Human Sacrifice and Power in the Kerma Kingdom

Date: 

Tuesday, November 19, 2019, 6:00pm

Location: 

Geological Lecture Hall, 24 Oxford Street, Cambridge, MA 02138

Two large stone structures in the desert.

Free Public Lecture

 
Elizabeth Minor, Visiting Assistant Professor in Anthropology, Wellesley College

The Kerma Kingdom was an ancient Nubian civilization located in present-day Sudan. Its capital, the city of Kerma, had monumental architecture and religious art depicting deities in the form of lions, scorpions, and hybrid figures such as winged giraffes and hippopotamus goddesses. During the Classic Kerma Period (1700–1550 BCE), funerary monuments of Kerman kings could be up to one hundred meters long and included hundreds of sacrificed individuals. Elizabeth Minor will discuss the complexity of Kerman culture and its practice of human sacrifice as a means to negotiate social hierarchies.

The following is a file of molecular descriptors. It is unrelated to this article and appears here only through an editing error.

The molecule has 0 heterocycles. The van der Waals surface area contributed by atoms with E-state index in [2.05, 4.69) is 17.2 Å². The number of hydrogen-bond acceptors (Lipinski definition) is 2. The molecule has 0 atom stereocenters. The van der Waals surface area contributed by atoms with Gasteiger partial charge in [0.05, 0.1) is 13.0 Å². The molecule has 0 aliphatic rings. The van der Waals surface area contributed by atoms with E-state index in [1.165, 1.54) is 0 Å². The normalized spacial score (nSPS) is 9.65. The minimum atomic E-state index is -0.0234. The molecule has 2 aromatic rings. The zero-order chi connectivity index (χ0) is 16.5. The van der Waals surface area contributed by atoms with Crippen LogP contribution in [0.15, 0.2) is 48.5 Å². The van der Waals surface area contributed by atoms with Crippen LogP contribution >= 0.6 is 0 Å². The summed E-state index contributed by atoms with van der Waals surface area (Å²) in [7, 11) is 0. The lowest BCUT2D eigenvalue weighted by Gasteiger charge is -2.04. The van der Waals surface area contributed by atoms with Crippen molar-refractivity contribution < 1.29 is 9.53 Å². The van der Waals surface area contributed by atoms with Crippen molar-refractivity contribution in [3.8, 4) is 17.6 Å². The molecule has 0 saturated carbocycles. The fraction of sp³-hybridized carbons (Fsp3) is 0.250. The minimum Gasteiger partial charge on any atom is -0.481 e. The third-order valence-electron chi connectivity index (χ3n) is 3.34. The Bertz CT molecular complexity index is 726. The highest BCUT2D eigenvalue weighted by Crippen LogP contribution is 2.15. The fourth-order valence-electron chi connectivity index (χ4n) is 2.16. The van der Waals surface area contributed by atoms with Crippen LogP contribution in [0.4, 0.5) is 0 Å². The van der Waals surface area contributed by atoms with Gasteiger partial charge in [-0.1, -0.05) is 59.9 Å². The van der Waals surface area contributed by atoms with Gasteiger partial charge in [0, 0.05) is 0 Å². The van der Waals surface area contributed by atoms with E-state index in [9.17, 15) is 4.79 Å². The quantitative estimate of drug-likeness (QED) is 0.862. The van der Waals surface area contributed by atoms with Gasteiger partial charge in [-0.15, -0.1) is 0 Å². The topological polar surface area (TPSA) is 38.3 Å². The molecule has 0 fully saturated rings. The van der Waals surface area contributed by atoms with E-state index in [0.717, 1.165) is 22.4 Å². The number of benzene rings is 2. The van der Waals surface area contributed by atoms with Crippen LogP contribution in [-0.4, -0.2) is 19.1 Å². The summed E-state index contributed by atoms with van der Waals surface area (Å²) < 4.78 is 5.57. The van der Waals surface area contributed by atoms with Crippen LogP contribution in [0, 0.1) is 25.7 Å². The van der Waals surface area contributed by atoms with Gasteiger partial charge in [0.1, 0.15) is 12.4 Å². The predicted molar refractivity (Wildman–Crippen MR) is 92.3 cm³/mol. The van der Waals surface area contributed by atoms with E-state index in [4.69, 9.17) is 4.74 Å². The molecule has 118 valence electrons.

Free event parking at the 52 Oxford Street Garage

Livestreaming:

This event will be livestreamed on the Harvard Museums of Science & Culture (HMSC) Facebook page and the HMSC website. A recording of this program will be available on the Harvard Semitic Museum Lecture Videos page approximately three weeks after the lecture.

Accommodations Accessibile Icon.

We encourage persons with disabilities to participate in programs and activities. If you anticipate needing any type of accommodation please contact us in advance at lectures@hmsc.harvard.edu.

See also: Lecture